Residents living near the erupting Taal Volcano evacuate in Agoncillo, Batangas, Philippines, Jan. 13, 2020.
A family evacuates to safer grounds as Taal volcano in Tagaytay, Cavite province, southern Philippines, Jan. 13, 2020.

A volcano sent clouds of ash blowing through the Philippine capital of Manila Monday, forcing schools and businesses to close.

More than 24,000 people near the Taal volcano, roughly 70 kilometers south of Manila, were evacuated after the volcano suddenly came to life Sunday following months of being restive.

There were no immediate reports of casualties. Experts have warned that the volcano could erupt at any time, and that an eruption could trigger a tsunami, Reuters reported.

A man walks on a road covered with ashes from the erupting Taal Volcano in Talisay, Batangas, Philippines, Jan. 13, 2020.

Some residents in the area surrounding Taal, one of the world's smallest active volcanoes, were unable to leave their homes as ash impeded roads and limited visibility.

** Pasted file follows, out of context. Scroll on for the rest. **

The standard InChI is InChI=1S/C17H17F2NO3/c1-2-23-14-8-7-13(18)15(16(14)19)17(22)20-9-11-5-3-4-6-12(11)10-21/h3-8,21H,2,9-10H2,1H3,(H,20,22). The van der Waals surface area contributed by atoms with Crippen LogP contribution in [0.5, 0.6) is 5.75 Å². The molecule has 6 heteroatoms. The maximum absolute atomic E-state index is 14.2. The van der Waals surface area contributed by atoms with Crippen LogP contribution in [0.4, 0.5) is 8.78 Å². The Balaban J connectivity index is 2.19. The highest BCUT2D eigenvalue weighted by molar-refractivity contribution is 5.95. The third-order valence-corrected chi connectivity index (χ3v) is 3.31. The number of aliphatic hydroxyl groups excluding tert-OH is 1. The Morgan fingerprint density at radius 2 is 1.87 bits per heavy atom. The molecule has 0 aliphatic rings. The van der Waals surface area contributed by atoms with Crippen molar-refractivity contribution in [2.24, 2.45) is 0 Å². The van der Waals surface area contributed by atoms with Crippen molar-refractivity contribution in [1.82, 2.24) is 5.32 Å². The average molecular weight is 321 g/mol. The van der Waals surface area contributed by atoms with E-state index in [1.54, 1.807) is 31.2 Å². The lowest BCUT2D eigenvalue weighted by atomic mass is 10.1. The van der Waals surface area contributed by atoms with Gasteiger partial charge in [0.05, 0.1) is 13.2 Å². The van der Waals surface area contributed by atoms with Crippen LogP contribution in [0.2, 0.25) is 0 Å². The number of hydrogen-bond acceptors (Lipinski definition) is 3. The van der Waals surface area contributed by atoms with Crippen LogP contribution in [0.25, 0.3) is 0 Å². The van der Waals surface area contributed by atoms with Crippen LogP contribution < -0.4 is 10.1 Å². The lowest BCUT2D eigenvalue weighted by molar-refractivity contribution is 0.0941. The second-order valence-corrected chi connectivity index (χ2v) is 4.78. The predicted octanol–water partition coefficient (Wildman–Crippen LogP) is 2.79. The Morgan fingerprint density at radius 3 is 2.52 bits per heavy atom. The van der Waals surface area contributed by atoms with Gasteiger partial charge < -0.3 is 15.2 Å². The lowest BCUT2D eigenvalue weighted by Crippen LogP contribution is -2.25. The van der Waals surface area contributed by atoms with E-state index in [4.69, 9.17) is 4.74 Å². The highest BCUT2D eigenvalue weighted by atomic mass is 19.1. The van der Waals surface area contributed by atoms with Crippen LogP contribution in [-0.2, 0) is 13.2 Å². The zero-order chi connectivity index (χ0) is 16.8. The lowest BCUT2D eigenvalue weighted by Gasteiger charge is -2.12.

Manila's international airport was partially open on Monday after more than 500 flights were canceled the day before. A plane carrying President Rodrigo Duterte was able to land Monday as he returned from his southern hometown in Davao. He was originally scheduled to arrive on Sunday.

Taal, one of the most active volcanoes in the Philippines, has erupted more than 30 times in the past 500 years, according to Reuters.

The Philippine archipelago sits along the so-called "Ring of Fire," a series of underground fault lines and volcanoes in the Pacific Ocean Basin, where most of the world's earthquakes and volcanic eruptions occur.